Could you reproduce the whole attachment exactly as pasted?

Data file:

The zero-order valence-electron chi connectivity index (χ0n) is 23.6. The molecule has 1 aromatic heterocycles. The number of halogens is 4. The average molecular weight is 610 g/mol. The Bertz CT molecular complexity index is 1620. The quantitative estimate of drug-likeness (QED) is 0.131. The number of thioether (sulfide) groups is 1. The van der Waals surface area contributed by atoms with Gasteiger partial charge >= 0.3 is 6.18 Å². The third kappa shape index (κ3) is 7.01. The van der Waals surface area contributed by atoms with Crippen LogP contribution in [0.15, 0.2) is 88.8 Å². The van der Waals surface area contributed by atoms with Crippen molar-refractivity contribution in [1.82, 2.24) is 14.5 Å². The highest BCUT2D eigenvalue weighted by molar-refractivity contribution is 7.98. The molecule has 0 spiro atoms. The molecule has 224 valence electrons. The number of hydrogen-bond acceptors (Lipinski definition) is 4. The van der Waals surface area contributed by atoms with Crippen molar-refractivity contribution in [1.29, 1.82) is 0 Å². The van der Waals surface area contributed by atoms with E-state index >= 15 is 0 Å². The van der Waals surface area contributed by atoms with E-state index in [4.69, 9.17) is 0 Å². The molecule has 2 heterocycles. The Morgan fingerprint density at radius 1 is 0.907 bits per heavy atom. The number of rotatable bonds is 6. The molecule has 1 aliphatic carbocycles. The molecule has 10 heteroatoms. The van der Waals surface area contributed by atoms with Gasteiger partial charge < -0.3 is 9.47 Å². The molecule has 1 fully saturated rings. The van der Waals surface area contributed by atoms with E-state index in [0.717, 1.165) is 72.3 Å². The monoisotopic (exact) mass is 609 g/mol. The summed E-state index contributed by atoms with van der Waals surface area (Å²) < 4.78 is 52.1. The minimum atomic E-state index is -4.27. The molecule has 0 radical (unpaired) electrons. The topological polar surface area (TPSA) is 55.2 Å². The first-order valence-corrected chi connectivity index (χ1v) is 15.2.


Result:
The zero-order valence-electron chi connectivity index (χ0n) is 23.6. The molecule has 1 aromatic heterocycles. The number of halogens is 4. The average molecular weight is 610 g/mol. The Bertz CT molecular complexity index is 1620. The quantitative estimate of drug-likeness (QED) is 0.131. The number of thioether (sulfide) groups is 1. The van der Waals surface area contributed by atoms with Gasteiger partial charge >= 0.3 is 6.18 Å². The third kappa shape index (κ3) is 7.01. The van der Waals surface area contributed by atoms with Crippen LogP contribution in [0.15, 0.2) is 88.8 Å². The van der Waals surface area contributed by atoms with Crippen molar-refractivity contribution in [1.82, 2.24) is 14.5 Å². The highest BCUT2D eigenvalue weighted by molar-refractivity contribution is 7.98. The molecule has 0 spiro atoms. The molecule has 224 valence electrons. The number of hydrogen-bond acceptors (Lipinski definition) is 4. The van der Waals surface area contributed by atoms with Crippen molar-refractivity contribution in [1.29, 1.82) is 0 Å². The van der Waals surface area contributed by atoms with E-state index >= 15 is 0 Å². The van der Waals surface area contributed by atoms with E-state index in [4.69, 9.17) is 0 Å². The molecule has 2 heterocycles. The Morgan fingerprint density at radius 1 is 0.907 bits per heavy atom. The number of rotatable bonds is 6. The molecule has 1 aliphatic carbocycles. The molecule has 10 heteroatoms. The van der Waals surface area contributed by atoms with Gasteiger partial charge < -0.3 is 9.47 Å². The molecule has 1 fully saturated rings. The van der Waals surface area contributed by atoms with E-state index in [0.717, 1.165) is 72.3 Å². The monoisotopic (exact) mass is 609 g/mol. The summed E-state index contributed by atoms with van der Waals surface area (Å²) < 4.78 is 52.1. The minimum atomic E-state index is -4.27. The molecule has 0 radical (unpaired) electrons. The topological polar surface area (TPSA) is 55.2 Å². The first-order valence-corrected chi connectivity index (χ1v) is 15.2.